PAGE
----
Learning has new ways of introducing ideas and ideational scaffolding. Virtual reality is one way of changing the learning.
Simple Definition of virtual reality
: an artificial world that consists of images and sounds created by a computer and that is affected by the actions of a person who is experiencing it.
The internet of things renders this simple definition to be limited.
Here is a Virtual Reality Site that gives nuances to the definition. We will start with the definition and then go from the research to simple projects.
“The definition of virtual reality comes, naturally, from the definitions for both ‘virtual’ and ‘reality’. The definition of ‘virtual’ is near and reality is what we experience as human beings. So the term ‘virtual reality’ basically means ‘near-reality’. This could, of course, mean anything but it usually refers to a specific type of reality emulation.”
“We know the world through our senses and perception systems. In school we all learned that we have five senses: taste, touch, smell, sight and hearing. These are however only our most obvious sense organs. The truth is that humans have many more senses than this, such as a sense of balance for example. These other sensory inputs, plus some special processing of sensory information by our brains ensures that we have a rich flow of information from the environment to our minds.”
“Everything that we know about our reality comes by way of our senses. In other words, our entire experience of reality is simply a combination of sensory information and our brains sense-making mechanisms for that information. It stands to reason then, that if you can present your senses with made-up information, your perception of reality would also change in response to it. You would be presented with a version of reality that isn’t really there, but from your perspective it would be perceived as real. Something we would refer to as a virtual reality.”
So, in summary, virtual reality entails presenting our senses with a computer generated virtual environment that we can explore in some fashion.
At the University of Illinois, I encountered , the Cave.
This shows the hardware. The CAVE was immersive.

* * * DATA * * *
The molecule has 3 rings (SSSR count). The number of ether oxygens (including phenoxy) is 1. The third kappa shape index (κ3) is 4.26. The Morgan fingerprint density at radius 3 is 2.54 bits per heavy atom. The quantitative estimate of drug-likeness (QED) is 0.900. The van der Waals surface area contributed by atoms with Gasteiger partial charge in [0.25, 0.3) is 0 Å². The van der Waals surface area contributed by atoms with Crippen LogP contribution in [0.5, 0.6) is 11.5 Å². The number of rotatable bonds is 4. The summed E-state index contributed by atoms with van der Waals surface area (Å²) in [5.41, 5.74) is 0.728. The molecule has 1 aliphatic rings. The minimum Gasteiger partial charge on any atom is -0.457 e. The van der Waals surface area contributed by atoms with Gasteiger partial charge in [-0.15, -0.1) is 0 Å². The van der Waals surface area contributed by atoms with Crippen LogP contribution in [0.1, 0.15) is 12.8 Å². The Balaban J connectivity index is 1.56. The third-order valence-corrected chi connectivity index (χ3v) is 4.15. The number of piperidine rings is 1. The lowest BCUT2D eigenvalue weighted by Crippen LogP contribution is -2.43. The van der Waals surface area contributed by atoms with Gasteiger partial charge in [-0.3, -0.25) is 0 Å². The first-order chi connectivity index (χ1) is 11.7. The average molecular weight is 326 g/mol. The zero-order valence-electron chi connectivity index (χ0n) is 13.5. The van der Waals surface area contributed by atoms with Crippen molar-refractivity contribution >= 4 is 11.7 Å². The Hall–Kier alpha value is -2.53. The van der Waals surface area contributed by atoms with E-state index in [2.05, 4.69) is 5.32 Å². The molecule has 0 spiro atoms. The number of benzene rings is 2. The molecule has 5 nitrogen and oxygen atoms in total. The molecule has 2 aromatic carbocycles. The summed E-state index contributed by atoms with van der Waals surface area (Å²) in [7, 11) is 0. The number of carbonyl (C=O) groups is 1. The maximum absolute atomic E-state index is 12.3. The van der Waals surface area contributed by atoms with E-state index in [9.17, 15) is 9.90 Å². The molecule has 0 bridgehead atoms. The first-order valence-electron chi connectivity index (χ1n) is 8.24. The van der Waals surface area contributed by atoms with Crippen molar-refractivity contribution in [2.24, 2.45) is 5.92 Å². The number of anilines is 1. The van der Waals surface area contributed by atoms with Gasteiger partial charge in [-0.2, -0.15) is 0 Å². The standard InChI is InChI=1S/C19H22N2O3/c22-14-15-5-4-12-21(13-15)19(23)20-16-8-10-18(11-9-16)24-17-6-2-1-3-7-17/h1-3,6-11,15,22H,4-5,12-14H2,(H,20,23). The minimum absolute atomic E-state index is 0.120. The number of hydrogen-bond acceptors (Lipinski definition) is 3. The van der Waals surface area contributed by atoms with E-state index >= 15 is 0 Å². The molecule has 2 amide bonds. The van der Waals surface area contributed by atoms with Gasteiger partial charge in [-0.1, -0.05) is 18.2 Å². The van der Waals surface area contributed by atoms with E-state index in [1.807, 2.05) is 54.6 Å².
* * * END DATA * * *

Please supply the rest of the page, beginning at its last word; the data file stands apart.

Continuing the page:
The term “CAVE” refers to any virtual reality system that uses multiple walls with multiple projectors to immerse users in a virtual world. The first CAVE was built in 1992 as a method of showing of scientific visualizations. Now, many universities have their own CAVE systems. The CAVE is used for visualizing data, for demonstrating 3D environments, and for virtually testing component parts of newly developed engineering
. The examples I saw were one walking tour of Florence, a Roller Coaster Ride, a Walk in a Garden, and a program that shows children how to cross a street. There was also a farm scene but what I remember about that was touching a flower and hearing a bee coming at me. That was fun.
Another iteration of it was the “Cube”
You can explore some projects of the cube online at this site.
The ISL Cube is an immersive, stereo-capable (true 3-D) visualization chamber manufactured by TAN Projektionstechnologie of Dusseldorf, Germany.
It is located in a specially-constructed wing of the ISL building. The six surfaces of the Cube are 3-meter-square acrylic panels coated with a dark rear-projection screen material. The walls are 10mm thick and the floor and ceiling are 35mm thick. The front wall slides open to permit access and closes completely to ensure immersion of the user in the space.
You can’t take this example home, but it is amazing to explore. There are high school installations of the cube.
At Wayne City High School in downstate Illinois, the students have downloaded the Syzygy source code and are developing Cube applications in their school’s computer lab. In 2003, they coded a visualization of the dynamics of the lorenz attractor.
But that is high level immersion. As a school teacher I could just visit and hope to be invited to learn at the University of Illinois. It was a great introduction to VR.
The Internet of Things, IOT has some examples to share. It did not matter that I knew about these things, I had no tools to share them with students except through NASA and the University of Illinois . Here is the video of the Internet of Things.
The ultimate gift is this online link to ESRI
A variety of subject-focused, standards-based instructional materials is available to enhance inquiry-based learning with students. All activities are free and completely online. The instructional materials require no installations or logins and are device neutral.
– See more at: http://www.esri.com/connected#sthash.acu6xMIF.dpuf
This is the first of a two page sharing.